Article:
This issue's theme is "In Search of Memory" which, writes editor Robert S. Fogarty, "plays a defining role for both our essayists and storytellers as they rework the past to make memory speak." These substantial pieces by highly credentialed writers hardly need much introduction, though, and are consistent with this journal's reputation for showcasing quality and talent. Nonfiction and fiction prose by such writers as Floyd Skoot, Joseph Goetz, Geoffrey Becker, Aimee Bender, and Rick DeMarinis, is followed by the poetry of such poets as Angela Ball, Eamon Grennan, and Alan Michael Parker, among others, and a half-dozen illuminating reviews. I was particularly taken with Karl Iagnemma's lighthearted but skillful story, "Kingdom, Order, Species" about a female forestry student who finds a way to meet her long-time idol, the outmoded writer of her favorite botany textbook. This issue also introduces Russian poet and writer Viktor Sosnora who is relatively unknown outside of his own country, despite his prestige there, and whose clever and sardonic voice is worth getting to know. And an essay by Gordon Lish, deceptively humorous, dazzles and disarms: "Don't you see what art is – and how it is, for all our sakes, all there is?" [The Antioch Review, Antioch University, 150 E. South Chicago St., Yellow Springs, Ohio 45387. Single issue $7.00.] SR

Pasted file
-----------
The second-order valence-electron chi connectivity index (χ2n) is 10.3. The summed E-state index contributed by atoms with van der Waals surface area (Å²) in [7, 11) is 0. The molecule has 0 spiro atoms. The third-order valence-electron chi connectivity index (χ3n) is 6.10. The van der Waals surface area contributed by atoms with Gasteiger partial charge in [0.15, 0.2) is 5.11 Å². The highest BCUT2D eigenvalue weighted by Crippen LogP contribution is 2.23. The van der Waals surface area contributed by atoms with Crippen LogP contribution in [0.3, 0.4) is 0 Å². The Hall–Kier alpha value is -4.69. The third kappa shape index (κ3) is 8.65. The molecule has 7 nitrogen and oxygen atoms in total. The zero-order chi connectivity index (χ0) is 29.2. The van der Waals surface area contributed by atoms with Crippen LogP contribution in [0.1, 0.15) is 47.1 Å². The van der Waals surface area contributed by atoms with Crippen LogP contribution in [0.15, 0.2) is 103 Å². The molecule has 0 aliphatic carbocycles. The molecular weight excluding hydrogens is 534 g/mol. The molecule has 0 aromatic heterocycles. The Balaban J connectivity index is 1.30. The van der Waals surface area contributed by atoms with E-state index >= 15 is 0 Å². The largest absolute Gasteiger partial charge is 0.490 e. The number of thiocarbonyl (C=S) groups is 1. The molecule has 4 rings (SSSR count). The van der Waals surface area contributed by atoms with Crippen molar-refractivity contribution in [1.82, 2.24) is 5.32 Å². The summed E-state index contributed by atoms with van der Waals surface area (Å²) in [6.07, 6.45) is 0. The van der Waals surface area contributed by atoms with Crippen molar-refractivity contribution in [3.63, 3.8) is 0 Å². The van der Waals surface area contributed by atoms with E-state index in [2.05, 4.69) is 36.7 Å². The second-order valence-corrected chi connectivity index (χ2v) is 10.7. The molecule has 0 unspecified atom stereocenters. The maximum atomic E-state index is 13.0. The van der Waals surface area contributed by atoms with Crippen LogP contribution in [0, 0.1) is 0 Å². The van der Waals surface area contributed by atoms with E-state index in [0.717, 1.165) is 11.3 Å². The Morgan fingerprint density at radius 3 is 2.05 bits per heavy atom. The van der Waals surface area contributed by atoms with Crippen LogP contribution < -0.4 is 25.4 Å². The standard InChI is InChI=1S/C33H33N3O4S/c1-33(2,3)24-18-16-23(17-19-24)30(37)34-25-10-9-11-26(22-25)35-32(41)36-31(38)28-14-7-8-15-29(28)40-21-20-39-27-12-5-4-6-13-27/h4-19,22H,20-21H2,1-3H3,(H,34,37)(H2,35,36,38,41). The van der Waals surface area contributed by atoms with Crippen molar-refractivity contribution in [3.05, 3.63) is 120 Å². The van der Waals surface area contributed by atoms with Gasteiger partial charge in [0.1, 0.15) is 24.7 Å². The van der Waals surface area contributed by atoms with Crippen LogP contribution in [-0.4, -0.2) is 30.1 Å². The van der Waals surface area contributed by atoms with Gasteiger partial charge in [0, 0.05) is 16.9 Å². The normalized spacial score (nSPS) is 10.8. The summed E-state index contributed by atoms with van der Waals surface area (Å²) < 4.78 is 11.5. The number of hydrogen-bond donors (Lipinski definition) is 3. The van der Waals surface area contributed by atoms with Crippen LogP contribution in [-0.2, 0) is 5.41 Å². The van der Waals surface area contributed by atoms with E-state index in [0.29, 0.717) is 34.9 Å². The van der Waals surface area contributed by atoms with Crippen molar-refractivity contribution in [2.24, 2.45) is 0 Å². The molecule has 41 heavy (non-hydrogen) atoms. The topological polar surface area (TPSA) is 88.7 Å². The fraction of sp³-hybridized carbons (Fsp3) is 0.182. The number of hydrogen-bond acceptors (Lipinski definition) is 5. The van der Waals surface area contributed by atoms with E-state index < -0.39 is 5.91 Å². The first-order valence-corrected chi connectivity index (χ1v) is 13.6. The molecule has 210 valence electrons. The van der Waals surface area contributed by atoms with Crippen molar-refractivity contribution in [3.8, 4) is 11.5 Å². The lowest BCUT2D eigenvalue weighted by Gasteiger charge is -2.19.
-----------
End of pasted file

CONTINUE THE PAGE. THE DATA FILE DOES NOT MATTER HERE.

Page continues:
Red Rock Review

Spring 2003